20, No. 13, Feb. 1, 2001
On the Job:
Forrest, News Bureau Staff Writer
(217) 333-1085; firstname.lastname@example.org
by Bill Wiegand
campus webmaster, Steve Miller is responsible for the upper-level
Web pages on this campus's Web site, www.uiuc.edu. His job
is to make it easy to navigate for on-campus users and those
from around the world..
Since arriving on campus in 1996, Steve Millers been a
full-time research programmer, better known as the campus Web administrator
or the campus webmaster. His position is half-time in the campus Computing
and Communications Services Office (CCSO) and also half time in the
Office of the Associate Chancellor for Public Affairs.
What do you do as Web administrator?
Im responsible for the upper-level Web pages on this campuss
Web site, [www.uiuc.edu]. My job is to help make our Web site easy to
navigate for both on-campus users and those from around the world. I
consult on campus Web-technology issues and also help some organizations
manage their sites.
What is the most challenging part of your job?
Its an ongoing challenge to keep all the main campus Web pages
and their links accurate and organized in a way so that all types of
users can find the information theyre looking for. Campus organizations,
units and programs are always changing, both in title and Web site location,
so the main campus Web pages that link to them also must change. There
are nearly 1,000 units and programs to keep track of. And unlike a printed
directory, Web pages are expected to be accurate all the time. Keeping
up-to-date on Web-related technologies is also a major challenge. So
I do a lot of reading, review other sites both academic and commercial
and talk with other webmasters to stay abreast of the technology.
What got you interested in computers and Web administration?
Just before I retired from the U.S. Air Force in 1995 as a Major in
communications and computing management, I saw a co-workers computer
running an early version of the NCSA [National Center for Supercomputing
Applications] Web browser "Mosaic." Part of my job at the
time was to deploy photojournalism and photographic crews to cover military
events around the world. The Web seemed like a good way to publish our
stories and photos for internal use. Several months later I demonstrated
the technology to Air Force leadership in the Pentagon which helped
initiate the Air Forces first experimental Web site. After leaving
the Air Force, I entered a PhD program at Southern Illinois [University]
and ran their main Web site as a grad student. When the UI public affairs
office and CCSO created a full-time Web administrator position I applied
and was selected.
Are you working on any special projects?
The campus Web is exciting to me because it has so many powerful problem-solving
uses. We always have new projects under development. Were building
virtual campus tours that include 360 degree panoramic views from points
all around campus. Weve taken thousands of digital photographs
so far to construct the site. Were also building three-dimensional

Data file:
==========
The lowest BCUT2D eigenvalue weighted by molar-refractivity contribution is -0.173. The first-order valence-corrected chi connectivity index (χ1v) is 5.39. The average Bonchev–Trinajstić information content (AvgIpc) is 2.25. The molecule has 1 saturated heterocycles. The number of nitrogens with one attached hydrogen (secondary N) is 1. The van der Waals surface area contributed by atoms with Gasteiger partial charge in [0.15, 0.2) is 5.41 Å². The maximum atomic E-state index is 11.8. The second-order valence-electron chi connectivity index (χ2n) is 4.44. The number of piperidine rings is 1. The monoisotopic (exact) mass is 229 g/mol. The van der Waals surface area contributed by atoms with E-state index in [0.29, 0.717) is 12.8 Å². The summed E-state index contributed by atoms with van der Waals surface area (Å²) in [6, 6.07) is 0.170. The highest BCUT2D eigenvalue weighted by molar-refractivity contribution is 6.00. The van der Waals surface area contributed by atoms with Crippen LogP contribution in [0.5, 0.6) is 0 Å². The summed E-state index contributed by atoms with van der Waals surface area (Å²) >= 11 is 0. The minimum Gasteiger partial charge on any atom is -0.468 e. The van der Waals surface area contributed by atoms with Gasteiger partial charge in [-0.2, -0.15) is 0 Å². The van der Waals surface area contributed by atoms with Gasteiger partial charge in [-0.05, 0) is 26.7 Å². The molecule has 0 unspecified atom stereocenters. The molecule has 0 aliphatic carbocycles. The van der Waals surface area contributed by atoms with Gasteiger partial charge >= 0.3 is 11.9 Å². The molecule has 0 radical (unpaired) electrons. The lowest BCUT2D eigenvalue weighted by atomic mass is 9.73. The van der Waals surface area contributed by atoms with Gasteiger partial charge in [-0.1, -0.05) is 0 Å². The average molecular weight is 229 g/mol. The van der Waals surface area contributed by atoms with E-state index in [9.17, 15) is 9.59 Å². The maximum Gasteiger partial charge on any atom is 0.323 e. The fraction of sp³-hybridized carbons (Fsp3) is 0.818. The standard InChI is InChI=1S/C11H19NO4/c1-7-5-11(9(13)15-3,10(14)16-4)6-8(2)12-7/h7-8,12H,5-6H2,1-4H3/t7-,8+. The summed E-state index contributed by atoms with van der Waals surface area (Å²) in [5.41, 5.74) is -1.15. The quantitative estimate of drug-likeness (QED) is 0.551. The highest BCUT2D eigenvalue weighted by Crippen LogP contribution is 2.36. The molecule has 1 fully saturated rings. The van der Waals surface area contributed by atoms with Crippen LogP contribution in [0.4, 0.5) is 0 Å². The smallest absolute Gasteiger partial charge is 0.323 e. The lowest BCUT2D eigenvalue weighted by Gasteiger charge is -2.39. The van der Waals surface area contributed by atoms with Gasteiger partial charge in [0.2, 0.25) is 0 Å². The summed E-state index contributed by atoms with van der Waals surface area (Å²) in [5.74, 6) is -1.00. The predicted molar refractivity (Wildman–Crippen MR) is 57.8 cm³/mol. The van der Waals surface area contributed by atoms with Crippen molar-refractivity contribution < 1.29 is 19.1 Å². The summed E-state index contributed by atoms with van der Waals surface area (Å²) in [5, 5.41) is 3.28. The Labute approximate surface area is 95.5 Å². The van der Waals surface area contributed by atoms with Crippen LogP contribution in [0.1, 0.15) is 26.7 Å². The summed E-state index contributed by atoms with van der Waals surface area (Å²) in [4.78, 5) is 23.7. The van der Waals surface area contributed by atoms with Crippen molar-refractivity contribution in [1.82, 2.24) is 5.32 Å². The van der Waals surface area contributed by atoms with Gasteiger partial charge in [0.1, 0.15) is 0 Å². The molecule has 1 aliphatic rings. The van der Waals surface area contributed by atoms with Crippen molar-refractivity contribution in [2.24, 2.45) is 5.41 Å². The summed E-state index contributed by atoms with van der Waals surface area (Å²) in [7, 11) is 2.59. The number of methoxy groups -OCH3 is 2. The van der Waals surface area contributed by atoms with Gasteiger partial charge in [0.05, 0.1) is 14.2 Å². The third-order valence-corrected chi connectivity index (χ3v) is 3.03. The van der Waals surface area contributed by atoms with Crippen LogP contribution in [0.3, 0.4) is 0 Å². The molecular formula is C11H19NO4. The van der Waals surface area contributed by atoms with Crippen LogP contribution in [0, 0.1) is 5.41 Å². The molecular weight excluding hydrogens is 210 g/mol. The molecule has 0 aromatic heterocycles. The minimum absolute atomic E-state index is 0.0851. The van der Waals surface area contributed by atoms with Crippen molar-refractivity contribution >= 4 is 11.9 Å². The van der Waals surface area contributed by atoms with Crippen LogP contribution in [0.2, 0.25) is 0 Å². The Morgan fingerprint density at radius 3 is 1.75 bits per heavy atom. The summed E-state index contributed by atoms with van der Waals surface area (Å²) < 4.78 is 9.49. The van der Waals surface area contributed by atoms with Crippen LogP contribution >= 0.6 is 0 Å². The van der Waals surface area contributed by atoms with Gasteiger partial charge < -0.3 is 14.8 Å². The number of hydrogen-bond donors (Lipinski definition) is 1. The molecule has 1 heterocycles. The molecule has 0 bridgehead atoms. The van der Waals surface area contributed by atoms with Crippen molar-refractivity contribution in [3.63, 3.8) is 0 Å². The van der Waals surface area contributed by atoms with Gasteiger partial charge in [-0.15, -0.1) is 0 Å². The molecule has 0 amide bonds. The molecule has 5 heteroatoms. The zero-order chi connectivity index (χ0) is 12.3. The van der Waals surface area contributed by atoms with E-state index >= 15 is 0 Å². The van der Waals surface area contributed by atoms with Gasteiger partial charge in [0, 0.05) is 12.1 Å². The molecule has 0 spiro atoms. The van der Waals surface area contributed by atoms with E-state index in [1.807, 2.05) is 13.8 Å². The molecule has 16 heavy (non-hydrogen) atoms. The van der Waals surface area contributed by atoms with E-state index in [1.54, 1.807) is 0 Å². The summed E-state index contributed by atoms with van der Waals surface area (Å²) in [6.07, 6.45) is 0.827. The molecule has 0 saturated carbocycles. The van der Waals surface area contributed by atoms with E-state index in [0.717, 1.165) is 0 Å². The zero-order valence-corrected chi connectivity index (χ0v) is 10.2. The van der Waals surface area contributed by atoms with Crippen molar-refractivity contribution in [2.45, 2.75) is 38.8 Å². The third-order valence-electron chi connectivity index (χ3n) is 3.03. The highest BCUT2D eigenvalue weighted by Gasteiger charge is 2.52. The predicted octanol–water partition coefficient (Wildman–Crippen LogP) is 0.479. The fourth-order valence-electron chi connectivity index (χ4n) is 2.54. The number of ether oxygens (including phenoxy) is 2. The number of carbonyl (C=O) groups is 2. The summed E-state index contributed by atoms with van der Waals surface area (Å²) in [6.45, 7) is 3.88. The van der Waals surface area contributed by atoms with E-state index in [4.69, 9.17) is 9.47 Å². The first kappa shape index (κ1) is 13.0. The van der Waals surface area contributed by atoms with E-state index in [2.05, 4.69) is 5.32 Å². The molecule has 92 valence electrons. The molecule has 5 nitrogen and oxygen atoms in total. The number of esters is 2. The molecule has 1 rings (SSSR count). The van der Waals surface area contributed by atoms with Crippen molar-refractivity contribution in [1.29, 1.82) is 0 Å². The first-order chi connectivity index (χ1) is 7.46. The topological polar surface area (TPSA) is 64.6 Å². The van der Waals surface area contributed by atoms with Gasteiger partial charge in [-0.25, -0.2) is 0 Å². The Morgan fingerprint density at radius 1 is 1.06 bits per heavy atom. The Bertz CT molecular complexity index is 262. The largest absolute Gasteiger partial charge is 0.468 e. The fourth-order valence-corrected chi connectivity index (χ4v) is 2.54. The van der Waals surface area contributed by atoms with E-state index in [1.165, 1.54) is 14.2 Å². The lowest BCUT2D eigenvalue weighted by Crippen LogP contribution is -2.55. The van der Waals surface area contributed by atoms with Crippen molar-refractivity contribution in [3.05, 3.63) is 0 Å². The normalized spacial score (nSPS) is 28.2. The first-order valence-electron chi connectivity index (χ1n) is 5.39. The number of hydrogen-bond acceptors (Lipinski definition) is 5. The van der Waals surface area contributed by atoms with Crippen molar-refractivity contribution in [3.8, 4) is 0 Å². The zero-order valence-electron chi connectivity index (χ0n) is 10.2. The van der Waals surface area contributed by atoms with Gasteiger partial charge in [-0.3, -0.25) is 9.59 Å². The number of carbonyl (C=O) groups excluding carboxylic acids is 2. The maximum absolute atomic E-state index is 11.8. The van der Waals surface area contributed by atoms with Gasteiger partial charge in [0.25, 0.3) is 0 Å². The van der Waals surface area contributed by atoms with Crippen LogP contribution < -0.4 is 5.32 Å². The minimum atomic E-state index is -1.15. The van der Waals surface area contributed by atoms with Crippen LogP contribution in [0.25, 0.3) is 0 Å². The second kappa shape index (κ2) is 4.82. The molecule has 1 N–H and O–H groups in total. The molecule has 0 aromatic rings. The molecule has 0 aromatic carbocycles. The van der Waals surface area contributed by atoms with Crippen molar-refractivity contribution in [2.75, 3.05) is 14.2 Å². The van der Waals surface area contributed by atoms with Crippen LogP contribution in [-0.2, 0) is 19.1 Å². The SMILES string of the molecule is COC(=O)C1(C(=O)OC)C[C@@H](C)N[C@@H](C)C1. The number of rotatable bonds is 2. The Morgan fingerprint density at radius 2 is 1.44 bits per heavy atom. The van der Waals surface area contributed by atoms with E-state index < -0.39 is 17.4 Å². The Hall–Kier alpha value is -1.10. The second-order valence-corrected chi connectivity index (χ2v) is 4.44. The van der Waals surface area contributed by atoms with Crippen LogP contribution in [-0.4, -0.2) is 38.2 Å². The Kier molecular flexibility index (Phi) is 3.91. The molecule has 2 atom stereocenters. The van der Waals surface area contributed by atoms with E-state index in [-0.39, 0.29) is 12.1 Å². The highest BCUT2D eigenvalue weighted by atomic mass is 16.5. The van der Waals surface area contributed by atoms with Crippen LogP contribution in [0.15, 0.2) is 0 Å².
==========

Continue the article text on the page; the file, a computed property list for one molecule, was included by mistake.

views of campus for a set of Web-based interactive campus maps. Were
finishing up a Web site on the history of the university that contains
high-resolution archival photographs showing the first campus buildings
and influential people through the present.
What is your educational background?
I have a bachelors degree in art and design from Southern Illinois
University [at Carbondale] and a masters degree in human resource
development from Webster University in St. Louis. I completed one year
of studies toward a doctorate in education from SIU. Like many other
webmasters, Im self-taught, because there hasnt been much
in the way of formal training until fairly recently. Now there are many
courses on campus that cover the software applications and programming
skills that webmasters often need.
Do you ever get any strange or funny e-mail messages from people who
have hit on the UIs Web page?
At first I thought they were strange but now Ive come to expect
the unexpected. Some days there are over a 100 e-mail messages to the
webmaster. I get the standard requests from parents wanting to know
more about the UI at one end of the spectrum to foreign grade-school
students requesting obscure facts about certain types of dinosaurs.
(The UI hosts a great site about dinosaurs, by the way). Another e-mail
asked for advice on treating an ill horse. And of course we have one
of the best Vet Med schools in the country which I forward e-mail to.
If its something I know about or can find the answer Ill
try to help them. But most e-mail is forwarded to the appropriate department.
You said you retired from the Air Force. What was your job in the military?
I had several jobs because they tend to expect people to have a broad
range of experiences. In additional to journalism and photography management,
I helped produce a monthly 30-minute film and video program of Air Force
activities around the world to show the troops the diverse missions
of the Air Force. I also managed nuclear missile crews on alert in underground
silos in Little Rock, Ark., and Wichita, Kan. Ive lived in nine
different states and four foreign countries and have traveled through
many of the countries in the free world, including the South Pole.
What are your interests outside of work?
I have a pilots license and have flown down to the Bahamas and
Mexico many times on vacations. My 17-year-old daughter and I love to
scuba dive the Florida Keys and Catalina Island off California. We hope
to dive the Great Barrier Reef in Australia soon. We also water ski
Clinton Lake in the summer and just snow skied near Galena.